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In silico guided metabolic engineering of Aspergillus niger for sustainable organic acid production

Upton, Daniel (2017) In silico guided metabolic engineering of Aspergillus niger for sustainable organic acid production. PhD thesis, University of York.

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The filamentous fungus Aspergillus niger is a common mould, and has risen to worldwide impact through industrial fermentation that is the chief source of the world’s citric acid. As well as the high market value chemical citric acid, A. niger fermentation supplies an array of enzymes of biotechnological importance. Industrial fermentation processes continue to be dependent on sucrose-based feed-stocks, and rising energy costs and tightening resources are prompting a shift to more sustainable methods. A. niger fermentation is also a promising platform for the sustainable production of many chemicals that could help solve coming world challenges. A. niger has within it the metabolic potential to achieve these goals, but these can only be realised with more efficient strain development techniques. This project built on the recent systems biology studies of A. niger to create in silico tools that guide rational engineering strategies. A dynamic metabolic model, relevant to the industrial setting of batch fermentation, of A. niger organic acid production was developed and shown to accurately capture physiological characteristics. An empirical characterisation of organic acid fermentation by the wild-type ATCC1015 strain was used to inform the model, and revealed new findings. The onset of citric acid production coincided with a shift to phosphate-limited growth, caused by a rapid phosphate uptake and storage of phosphate as polyphosphate. The role of polyphosphate in organic acid fermentation has not previously been described. The dynamic model was probed by the engineering of seven targets. To better inform further engineering, the genome-scale metabolic network of A. niger was updated and made specific to the ATCC1015 strain, the parent of citric acid producing strains. Finally, a genetic algorithm was developed for in silico evolution of A. niger organic acid production, and applied to suggest strategies for optimising the production of different organic acids.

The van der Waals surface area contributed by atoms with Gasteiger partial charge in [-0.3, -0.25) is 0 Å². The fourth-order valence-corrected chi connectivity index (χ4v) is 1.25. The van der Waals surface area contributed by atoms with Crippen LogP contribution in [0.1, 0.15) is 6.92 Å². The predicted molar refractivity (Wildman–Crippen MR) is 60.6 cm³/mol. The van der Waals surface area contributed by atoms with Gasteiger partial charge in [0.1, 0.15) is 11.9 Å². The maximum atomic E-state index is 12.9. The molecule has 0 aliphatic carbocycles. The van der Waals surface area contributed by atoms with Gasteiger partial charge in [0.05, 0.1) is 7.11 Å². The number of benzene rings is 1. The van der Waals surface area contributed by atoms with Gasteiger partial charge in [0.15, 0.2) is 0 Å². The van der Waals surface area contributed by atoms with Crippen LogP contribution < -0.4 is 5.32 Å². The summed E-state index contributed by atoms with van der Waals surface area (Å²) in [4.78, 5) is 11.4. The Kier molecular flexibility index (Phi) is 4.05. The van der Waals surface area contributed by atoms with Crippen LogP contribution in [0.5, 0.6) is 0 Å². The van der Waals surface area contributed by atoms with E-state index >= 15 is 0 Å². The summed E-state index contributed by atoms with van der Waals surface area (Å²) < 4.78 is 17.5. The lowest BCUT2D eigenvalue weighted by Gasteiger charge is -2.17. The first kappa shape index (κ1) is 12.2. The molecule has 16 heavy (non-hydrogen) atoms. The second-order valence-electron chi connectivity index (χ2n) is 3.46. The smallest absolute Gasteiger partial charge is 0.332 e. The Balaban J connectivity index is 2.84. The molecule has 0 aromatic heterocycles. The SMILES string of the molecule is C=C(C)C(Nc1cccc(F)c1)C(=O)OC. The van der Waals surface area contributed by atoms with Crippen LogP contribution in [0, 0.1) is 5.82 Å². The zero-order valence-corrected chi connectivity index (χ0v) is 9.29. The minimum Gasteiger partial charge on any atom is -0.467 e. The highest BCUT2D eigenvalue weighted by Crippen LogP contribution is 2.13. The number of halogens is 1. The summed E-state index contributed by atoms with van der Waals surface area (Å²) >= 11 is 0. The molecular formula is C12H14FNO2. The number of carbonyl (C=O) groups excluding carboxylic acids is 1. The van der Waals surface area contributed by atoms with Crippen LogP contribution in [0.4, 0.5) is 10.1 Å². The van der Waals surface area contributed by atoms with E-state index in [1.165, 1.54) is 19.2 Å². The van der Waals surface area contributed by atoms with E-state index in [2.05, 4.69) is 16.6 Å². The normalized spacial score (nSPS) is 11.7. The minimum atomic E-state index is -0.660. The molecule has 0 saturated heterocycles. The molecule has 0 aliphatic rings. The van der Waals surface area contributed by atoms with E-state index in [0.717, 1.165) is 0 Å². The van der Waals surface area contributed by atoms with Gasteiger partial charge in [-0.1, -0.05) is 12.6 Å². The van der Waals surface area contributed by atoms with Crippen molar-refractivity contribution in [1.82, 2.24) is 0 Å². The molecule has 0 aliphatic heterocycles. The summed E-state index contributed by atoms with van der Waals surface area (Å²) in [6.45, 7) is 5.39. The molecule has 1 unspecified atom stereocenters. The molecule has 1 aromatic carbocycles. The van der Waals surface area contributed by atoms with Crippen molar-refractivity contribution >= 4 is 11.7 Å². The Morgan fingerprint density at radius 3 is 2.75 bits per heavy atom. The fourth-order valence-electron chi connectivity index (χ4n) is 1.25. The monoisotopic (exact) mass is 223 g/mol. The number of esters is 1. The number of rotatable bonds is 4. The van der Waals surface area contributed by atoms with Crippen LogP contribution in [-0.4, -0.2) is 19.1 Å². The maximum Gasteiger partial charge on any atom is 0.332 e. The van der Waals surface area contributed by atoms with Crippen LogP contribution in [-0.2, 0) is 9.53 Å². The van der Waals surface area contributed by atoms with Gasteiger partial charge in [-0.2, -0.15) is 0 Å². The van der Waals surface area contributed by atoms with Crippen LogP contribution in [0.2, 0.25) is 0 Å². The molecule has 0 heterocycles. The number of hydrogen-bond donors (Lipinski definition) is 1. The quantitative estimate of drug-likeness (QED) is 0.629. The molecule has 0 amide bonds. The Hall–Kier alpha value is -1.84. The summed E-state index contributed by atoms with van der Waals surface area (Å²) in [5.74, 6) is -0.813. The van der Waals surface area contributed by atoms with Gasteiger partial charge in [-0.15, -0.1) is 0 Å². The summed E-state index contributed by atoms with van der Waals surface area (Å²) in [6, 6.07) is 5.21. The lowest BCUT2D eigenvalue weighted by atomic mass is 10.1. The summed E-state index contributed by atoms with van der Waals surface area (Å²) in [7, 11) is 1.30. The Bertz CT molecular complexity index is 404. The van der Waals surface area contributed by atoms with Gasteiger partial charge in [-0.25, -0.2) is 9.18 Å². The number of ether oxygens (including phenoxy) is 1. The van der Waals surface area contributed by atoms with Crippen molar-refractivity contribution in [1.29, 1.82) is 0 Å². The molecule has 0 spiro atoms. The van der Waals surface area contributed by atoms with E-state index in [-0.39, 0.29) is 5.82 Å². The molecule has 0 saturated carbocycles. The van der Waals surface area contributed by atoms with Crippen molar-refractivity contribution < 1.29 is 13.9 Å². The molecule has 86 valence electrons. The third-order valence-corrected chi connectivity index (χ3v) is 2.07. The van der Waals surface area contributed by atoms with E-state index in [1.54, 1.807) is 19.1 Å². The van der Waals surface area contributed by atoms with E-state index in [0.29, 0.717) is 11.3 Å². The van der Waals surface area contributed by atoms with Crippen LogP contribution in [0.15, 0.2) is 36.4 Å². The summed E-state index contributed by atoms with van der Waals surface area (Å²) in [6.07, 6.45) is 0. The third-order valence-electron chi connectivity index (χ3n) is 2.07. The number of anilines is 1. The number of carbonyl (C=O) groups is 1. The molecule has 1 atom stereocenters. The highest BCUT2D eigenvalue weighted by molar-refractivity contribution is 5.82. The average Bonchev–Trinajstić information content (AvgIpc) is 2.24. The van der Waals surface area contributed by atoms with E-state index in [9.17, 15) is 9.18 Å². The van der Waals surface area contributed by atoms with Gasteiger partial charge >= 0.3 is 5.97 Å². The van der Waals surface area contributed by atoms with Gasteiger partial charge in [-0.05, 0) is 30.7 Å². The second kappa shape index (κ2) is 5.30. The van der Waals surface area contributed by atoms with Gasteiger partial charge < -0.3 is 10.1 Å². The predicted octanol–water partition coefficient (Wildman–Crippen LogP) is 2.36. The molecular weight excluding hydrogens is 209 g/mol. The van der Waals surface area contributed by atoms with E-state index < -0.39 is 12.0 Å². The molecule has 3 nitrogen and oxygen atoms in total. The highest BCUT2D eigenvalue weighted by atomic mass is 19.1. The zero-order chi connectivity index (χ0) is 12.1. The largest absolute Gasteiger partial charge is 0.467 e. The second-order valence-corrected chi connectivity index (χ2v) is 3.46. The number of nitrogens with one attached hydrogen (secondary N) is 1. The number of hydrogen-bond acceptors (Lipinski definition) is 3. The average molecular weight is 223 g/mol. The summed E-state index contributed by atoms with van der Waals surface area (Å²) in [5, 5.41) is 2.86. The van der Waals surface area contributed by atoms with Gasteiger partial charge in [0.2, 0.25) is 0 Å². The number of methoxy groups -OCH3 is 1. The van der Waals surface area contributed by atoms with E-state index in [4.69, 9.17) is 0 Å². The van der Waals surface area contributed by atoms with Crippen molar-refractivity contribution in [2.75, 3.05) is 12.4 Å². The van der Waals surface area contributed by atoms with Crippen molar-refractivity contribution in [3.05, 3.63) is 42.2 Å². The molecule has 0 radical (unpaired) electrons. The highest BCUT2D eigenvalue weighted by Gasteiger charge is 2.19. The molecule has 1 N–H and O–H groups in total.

Item Type: Thesis (PhD)
Related URLs:
Academic Units: The University of York > Biology (York)
Depositing User: Mr Daniel Upton
Date Deposited: 03 Dec 2018 16:41
Last Modified: 04 Dec 2018 11:03
URI: http://etheses.whiterose.ac.uk/id/eprint/21533

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